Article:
The problems at the Sochi Olympics are well known, and both the international community and the Russian opposition has been quick to point them out. But for many Russians, even those upset with Putin and Sochi’s corruption, the Olympics also represent a sad lost opportunity. What should be a great event and a sign of national pride has been darkened by the decisions of Russia’s politicians.
That tension is reflected in the article by the liberal outlet, Slon, which examines the impact of the Olympics and the criticism of “Sochi Problems.” — Ed.
The Olympics have divide people in both Russia and the wider world. Some want it to succeed, no matter what; others what it to fail. The latter’s motivations are clear. So that both we and the world could see once again how rotten Putin’s regime is. It would make more sense for us to wish otherwise and for the world to sympathize and support us. Now you can see what Putin is like, he can’t get anything right, unlike the “other Russia” that would do everything better.
But here you need to understand one simple thing. That we, who live here, can differentiate between Russia and Putin. But over there they won’t bother to: for the world’s man in the street this is too delicate an instrument: Putin regime vs. non-Putin regime. The failure of the Olympics will not be a failure of Putin. We can consider it Putin’s Olympics as much as we want, but for the rest of the world, this is the Olympics of Putin, Navalny, TV Rain, Echo of Moscow radio, the readers of Slon, and the list goes on.
If all goes wrong, few people will think that this authoritarian Putin regime is unable to organize the Olympics, but a free Russia is another thing. If something sad or ugly happens they will think again: here we go, these Russians cannot make anything right except Kalashnikovs, they do everything ass-backwards, and the same will happen with their democracy. And even those who will say that aloud about Putin, would think this about everyone: we’ve known all along that they can’t do things right.
This means thousands of people who could plan to come to Russia one day with their money will not come. And, as I wrote recently on a different subject, nothing brings us closer to Europe than a few extra thousand dollars of per capita GDP.
The literary and scholarly world mainly consists of people who don’t like Russia very much. Now they berate the Olympics because they’re Putin’s. But if Yeltsin was in power, they would question whether you can hold the Olympics in the largest kleptocracy in the world with a heavy drinking, sick president in charge. A man who is a toy in the hands of oligarchs, who started a massacre in Chechnya. They would call out Navalny for his nationalism, and Prokhorov – for his illicitly acquired billions. Writers will always have questions for any sort of Russia. It’s too big, it’s always sickly, there’s too much of it, wherever you go, it’s there. And now the Olympics is there too. Another reason is that wonderful America, with its freedom in everything from sea to sea, is not loved in the wider world, and they can’t sleep.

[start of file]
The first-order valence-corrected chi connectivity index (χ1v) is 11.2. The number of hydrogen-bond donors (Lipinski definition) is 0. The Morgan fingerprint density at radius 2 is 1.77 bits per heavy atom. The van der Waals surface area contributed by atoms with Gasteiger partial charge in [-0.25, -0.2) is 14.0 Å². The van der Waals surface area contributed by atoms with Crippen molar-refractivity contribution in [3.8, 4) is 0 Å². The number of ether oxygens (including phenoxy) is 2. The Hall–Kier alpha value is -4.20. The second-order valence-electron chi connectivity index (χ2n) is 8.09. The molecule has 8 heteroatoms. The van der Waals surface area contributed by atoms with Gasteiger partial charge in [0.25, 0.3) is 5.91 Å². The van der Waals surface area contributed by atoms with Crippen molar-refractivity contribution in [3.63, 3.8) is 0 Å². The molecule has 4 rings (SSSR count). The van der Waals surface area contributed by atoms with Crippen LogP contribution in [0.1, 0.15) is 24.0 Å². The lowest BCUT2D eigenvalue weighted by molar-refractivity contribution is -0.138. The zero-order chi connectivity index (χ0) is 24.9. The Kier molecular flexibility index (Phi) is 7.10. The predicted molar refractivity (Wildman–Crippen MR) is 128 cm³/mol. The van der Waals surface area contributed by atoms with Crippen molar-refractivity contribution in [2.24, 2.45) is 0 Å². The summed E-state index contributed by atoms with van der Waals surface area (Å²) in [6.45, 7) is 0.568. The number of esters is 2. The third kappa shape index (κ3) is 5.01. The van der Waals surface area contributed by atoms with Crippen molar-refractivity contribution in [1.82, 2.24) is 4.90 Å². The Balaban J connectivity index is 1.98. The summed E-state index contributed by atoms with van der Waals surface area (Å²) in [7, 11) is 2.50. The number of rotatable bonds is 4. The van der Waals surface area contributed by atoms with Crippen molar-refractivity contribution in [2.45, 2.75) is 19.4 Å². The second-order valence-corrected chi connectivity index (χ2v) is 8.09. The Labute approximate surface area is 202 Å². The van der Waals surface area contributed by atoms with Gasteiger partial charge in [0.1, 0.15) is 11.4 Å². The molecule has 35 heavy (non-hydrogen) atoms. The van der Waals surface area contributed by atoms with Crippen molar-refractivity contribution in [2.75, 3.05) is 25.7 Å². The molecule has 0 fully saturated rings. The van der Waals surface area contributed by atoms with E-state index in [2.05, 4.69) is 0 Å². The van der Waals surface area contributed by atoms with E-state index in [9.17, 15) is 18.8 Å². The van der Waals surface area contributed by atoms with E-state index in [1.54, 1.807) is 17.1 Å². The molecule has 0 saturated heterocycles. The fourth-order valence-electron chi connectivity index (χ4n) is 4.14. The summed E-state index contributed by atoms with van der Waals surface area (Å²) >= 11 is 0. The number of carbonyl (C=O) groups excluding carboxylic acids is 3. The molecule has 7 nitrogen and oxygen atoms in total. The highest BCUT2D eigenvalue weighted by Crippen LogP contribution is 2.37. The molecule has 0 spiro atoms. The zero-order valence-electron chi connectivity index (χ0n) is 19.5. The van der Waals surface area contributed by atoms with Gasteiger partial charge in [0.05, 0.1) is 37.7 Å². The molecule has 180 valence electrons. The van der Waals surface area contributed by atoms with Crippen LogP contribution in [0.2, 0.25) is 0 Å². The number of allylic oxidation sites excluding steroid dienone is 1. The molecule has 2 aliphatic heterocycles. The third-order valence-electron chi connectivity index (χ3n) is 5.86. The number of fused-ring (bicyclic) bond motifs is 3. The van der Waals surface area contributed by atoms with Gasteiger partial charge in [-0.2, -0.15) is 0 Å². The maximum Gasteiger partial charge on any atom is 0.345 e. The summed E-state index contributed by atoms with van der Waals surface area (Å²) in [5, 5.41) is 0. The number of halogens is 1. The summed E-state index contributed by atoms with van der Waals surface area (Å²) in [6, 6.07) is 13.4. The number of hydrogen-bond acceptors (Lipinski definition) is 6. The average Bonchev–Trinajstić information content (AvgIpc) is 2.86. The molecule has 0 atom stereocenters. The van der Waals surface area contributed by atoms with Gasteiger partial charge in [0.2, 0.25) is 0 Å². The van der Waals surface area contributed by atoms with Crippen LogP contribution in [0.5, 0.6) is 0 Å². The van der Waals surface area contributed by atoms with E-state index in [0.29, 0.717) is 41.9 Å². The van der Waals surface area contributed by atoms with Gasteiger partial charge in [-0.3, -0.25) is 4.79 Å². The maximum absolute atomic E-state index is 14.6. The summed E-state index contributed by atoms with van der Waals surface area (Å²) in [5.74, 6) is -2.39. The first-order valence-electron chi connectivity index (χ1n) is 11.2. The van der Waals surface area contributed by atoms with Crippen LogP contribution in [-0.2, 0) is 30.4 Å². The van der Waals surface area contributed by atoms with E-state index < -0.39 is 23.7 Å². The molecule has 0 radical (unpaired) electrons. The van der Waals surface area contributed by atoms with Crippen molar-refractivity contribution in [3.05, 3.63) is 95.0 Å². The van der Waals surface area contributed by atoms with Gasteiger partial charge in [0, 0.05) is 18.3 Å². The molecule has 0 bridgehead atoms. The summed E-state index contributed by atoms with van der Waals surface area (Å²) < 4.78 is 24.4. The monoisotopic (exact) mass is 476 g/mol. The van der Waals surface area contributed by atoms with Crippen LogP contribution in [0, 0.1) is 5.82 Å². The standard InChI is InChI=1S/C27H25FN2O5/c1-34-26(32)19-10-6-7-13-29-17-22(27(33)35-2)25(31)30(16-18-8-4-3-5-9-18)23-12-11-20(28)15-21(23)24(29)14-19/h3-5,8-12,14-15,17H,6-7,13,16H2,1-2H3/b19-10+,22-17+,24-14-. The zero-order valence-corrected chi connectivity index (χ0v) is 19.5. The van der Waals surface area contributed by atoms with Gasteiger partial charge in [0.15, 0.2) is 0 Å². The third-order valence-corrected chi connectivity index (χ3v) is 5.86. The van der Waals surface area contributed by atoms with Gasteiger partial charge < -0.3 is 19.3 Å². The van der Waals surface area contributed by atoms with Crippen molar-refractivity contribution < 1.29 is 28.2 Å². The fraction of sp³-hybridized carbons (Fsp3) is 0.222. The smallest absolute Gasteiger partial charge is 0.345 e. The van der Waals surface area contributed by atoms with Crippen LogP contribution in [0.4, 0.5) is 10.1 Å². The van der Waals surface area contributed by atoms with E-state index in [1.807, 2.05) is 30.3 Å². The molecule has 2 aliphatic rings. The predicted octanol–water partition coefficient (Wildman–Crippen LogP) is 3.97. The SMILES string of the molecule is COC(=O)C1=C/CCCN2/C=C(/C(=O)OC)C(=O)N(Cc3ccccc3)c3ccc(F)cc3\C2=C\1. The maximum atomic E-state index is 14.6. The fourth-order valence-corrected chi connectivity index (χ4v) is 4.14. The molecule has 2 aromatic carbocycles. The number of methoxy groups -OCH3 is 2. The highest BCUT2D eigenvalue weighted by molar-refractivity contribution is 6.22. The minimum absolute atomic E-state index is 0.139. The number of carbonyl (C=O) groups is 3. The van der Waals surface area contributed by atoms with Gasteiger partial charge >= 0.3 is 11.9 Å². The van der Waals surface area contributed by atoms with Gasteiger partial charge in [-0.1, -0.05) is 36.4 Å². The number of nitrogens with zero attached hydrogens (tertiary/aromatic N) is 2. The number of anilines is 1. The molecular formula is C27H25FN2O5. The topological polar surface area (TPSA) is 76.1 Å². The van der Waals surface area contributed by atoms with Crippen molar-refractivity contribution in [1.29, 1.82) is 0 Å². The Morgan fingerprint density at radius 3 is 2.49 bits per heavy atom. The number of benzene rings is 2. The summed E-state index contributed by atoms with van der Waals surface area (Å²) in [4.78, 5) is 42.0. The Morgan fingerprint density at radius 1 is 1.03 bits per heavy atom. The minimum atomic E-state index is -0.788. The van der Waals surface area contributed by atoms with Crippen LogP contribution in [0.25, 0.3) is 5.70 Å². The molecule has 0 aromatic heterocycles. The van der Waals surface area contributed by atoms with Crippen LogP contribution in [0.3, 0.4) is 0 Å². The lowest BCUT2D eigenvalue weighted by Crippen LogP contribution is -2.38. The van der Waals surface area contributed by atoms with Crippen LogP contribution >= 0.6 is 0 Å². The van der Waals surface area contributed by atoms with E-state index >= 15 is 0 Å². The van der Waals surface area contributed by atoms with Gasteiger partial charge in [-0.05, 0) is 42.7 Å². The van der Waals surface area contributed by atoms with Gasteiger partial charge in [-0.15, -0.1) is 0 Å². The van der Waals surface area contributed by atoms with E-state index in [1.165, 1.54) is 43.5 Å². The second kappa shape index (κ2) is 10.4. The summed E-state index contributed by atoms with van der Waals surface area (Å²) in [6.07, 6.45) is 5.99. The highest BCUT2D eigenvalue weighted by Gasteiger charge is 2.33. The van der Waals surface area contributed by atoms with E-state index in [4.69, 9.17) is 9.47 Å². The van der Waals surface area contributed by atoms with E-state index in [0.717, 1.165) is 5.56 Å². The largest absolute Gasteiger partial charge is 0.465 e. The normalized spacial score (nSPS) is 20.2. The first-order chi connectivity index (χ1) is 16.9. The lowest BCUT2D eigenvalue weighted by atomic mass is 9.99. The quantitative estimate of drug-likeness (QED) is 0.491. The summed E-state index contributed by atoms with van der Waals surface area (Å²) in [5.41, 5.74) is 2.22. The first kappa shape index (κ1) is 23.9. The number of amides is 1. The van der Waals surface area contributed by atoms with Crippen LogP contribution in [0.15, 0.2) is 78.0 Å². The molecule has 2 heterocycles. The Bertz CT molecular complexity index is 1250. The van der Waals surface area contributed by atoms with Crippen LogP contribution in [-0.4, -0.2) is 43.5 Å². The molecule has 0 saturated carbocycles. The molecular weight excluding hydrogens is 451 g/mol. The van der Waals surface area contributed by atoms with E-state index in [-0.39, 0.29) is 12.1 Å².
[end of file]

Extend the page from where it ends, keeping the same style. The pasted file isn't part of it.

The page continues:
For some reason, it seems to us that disgraceful failures, even of non-political events in Russia such as the Olympics, congresses or championships, brings us closer to a notional Europe. But there will be no attempt there to try and figure out who is responsible for what. They will just decide: these cack-handed Russians can’t do anything right, they install two toilet bowls in one room, you can’t do business with them, and that’s what we expected. If the Olympics fail it wouldn’t bring us closer to Europe. On the contrary – what use does Europe have for people who cannot get things right?
To wish on the Olympics to fail is like walking to school and wishing it to burn down: what a terrible childhood.
Handouts for the poor
To many of us, and those in our neighbourhood, it seems that the governments of civilized countries are somehow particularly interested in Putin to come out a little blackened. The blacker the better.
But in reality it is not quite so. All this stuff with Genscher and Rahr with Khodorkovsky, all these secret diplomatic channels and underground German negotiations for the release of the most famous prisoner before the Olympics, means, among other things, that Germany, the most powerful EU country, does not follow this logic of “the worse for Putin, the better for Europe”. Although from the idealists’ point of view it should be exactly the opposite. But the idealists have no dealings with Putin. As for Germany and Europe, they do. With him and with Russia.
Russia is neither the first nor the most harsh authoritarian country where the Games have ever been held. The 1968 Olympics were held in a one-party and awfully corrupt Mexico; in 1988, in an authoritarian and also corrupt South Korea, where at that time there were no elections, and the country was ruled by generals; in 2008 in Communist China, and in 1980 in Soviet Moscow. The IOC clearly does not consider itself an authority that certifies the quality of the political system.